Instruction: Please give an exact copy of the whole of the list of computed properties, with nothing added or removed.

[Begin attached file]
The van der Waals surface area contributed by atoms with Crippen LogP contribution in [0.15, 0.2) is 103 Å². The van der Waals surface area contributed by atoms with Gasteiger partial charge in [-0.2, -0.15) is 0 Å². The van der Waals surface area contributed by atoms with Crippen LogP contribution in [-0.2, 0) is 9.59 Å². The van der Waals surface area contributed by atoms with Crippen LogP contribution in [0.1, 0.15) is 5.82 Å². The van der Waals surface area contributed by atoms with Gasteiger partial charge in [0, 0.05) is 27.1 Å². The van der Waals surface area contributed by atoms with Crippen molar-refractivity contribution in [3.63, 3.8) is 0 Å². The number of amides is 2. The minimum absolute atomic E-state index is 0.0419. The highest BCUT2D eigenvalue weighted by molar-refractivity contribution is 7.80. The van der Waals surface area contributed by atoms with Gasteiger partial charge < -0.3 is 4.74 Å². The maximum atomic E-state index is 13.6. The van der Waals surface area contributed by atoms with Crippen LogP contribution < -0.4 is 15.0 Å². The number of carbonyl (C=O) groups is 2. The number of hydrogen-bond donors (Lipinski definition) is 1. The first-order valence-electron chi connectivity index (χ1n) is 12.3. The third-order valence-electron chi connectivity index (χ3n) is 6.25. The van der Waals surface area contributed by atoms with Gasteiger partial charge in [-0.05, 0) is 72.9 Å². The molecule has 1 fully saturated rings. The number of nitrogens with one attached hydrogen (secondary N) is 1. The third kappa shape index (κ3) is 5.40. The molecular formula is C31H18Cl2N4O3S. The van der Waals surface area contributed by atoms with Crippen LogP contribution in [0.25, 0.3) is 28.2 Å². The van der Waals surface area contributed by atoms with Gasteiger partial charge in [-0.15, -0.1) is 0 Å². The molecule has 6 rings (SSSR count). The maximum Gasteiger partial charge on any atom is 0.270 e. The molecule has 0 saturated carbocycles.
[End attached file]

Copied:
The van der Waals surface area contributed by atoms with Crippen LogP contribution in [0.15, 0.2) is 103 Å². The van der Waals surface area contributed by atoms with Gasteiger partial charge in [-0.2, -0.15) is 0 Å². The van der Waals surface area contributed by atoms with Crippen LogP contribution in [-0.2, 0) is 9.59 Å². The van der Waals surface area contributed by atoms with Crippen LogP contribution in [0.1, 0.15) is 5.82 Å². The van der Waals surface area contributed by atoms with Gasteiger partial charge in [0, 0.05) is 27.1 Å². The van der Waals surface area contributed by atoms with Crippen molar-refractivity contribution in [3.63, 3.8) is 0 Å². The number of amides is 2. The minimum absolute atomic E-state index is 0.0419. The highest BCUT2D eigenvalue weighted by molar-refractivity contribution is 7.80. The van der Waals surface area contributed by atoms with Gasteiger partial charge < -0.3 is 4.74 Å². The maximum atomic E-state index is 13.6. The van der Waals surface area contributed by atoms with Crippen LogP contribution < -0.4 is 15.0 Å². The number of carbonyl (C=O) groups is 2. The number of hydrogen-bond donors (Lipinski definition) is 1. The first-order valence-electron chi connectivity index (χ1n) is 12.3. The third-order valence-electron chi connectivity index (χ3n) is 6.25. The van der Waals surface area contributed by atoms with Gasteiger partial charge in [-0.05, 0) is 72.9 Å². The molecule has 1 fully saturated rings. The number of nitrogens with one attached hydrogen (secondary N) is 1. The third kappa shape index (κ3) is 5.40. The molecular formula is C31H18Cl2N4O3S. The van der Waals surface area contributed by atoms with Crippen LogP contribution in [0.25, 0.3) is 28.2 Å². The van der Waals surface area contributed by atoms with Gasteiger partial charge in [-0.15, -0.1) is 0 Å². The molecule has 6 rings (SSSR count). The maximum Gasteiger partial charge on any atom is 0.270 e. The molecule has 0 saturated carbocycles.